Ford to use Tesla Superchargers
Ford strikes deal with Tesla to allow its electric vehicle owners to gain access to more than 12,000 Tesla Superchargers in North America in early 2024. This makes Ford the first major automaker to embrace Tesla’s proprietary charging standard and gives the company access to the biggest network of high-speed Superchargers in the United States. Tesla will provide an adapter to Ford EVs fitted with the Combined Charging System (CCS), giving them port access to Tesla’s V3 Superchargers. Ford will equip future EVs with Tesla’s own charging standard, removing the need for an adapter for direct access to Tesla Superchargers, starting in 2025. Pricing will be “competitive”. On Twitter Spaces, Musk tells Ford CEO Jim Farley:
The idea is that we don’t want the Tesla supercharger network to be like a walled garden. We want it to be something that is supportive of electrification and sustainable transport in general.
We love the locations, we love the reliability, your routing software, the ease of use of the connector, the reliability of it. Tesla storms through the [Japanese bullet] train station like 300 kilometers per hour Shinkansen. We’re learning a lot.
Farley said earlier at a Morgan Stanley forum that:
[O]n the infrastructure side, I think it’s room for some collaboration between the auto companies, which is totally unnatural for us….the first step is to work together in a way we haven’t, probably with the new EV brands and the traditional old companies…. It seems totally ridiculous that we have an infrastructure problem, and we can’t even agree on what plug to use. I think the first step is to work together in a way we haven’t, probably with the new EV brands and the traditional auto companies. I think you’ll see Ford do that just because that’s what kind of company we are.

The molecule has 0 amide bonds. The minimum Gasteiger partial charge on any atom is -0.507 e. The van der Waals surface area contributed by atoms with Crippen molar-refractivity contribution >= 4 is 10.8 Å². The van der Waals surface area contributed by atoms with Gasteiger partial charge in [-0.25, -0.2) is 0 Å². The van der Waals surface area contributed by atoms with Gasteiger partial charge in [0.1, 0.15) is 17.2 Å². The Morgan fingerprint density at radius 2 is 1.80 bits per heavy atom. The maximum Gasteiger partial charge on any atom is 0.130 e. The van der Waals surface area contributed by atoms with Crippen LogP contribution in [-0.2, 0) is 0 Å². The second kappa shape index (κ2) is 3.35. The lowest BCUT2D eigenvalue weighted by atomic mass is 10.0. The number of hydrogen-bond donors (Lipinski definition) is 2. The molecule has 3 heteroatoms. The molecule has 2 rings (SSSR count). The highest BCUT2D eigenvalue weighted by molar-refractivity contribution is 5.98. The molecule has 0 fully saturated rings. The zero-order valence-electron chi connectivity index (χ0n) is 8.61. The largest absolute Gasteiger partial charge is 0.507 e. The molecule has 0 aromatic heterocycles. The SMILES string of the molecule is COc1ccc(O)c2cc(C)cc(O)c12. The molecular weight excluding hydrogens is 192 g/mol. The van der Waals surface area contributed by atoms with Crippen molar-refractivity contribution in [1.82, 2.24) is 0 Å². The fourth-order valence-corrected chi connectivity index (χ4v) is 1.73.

Coming soon: More locations to charge your Ford® electric vehicle. Thousands of them. @Tesla https://t.co/FayrARjD3s pic.twitter.com/CtDEcqvdwu
— Ford Motor Company (@Ford) May 25, 2023
Musk: Tesla might ‘open source more code’
Musk says Tesla might open up some of its operating system code to other automakers. Responding to Ford CEO Jim Farley, he says Tesla would:
…be helpful on the software front…In the same way that maybe Android is helpful to the phone industry as sort of a general standard, like we could potentially open source more code.
Musk and Farley also hinted at other potential partnerships in the future, including in the supply chain, and when Farley questioned him about Tesla’s Corpus Christi lithium refining plant, Musk said he does not believe there are enough entrepreneurs in the U.S. digging into raw materials mining and processing. He wishes Tesla didn’t have to pick up the slack. With its nickel-based cathode refinery in Austin, Tesla might also have to get involved in anode manufacturing, but “hopefully not,” Musk says. He also believes that there will be a huge market for synthetic graphite (graphite is the main material in most lithium-ion anodes).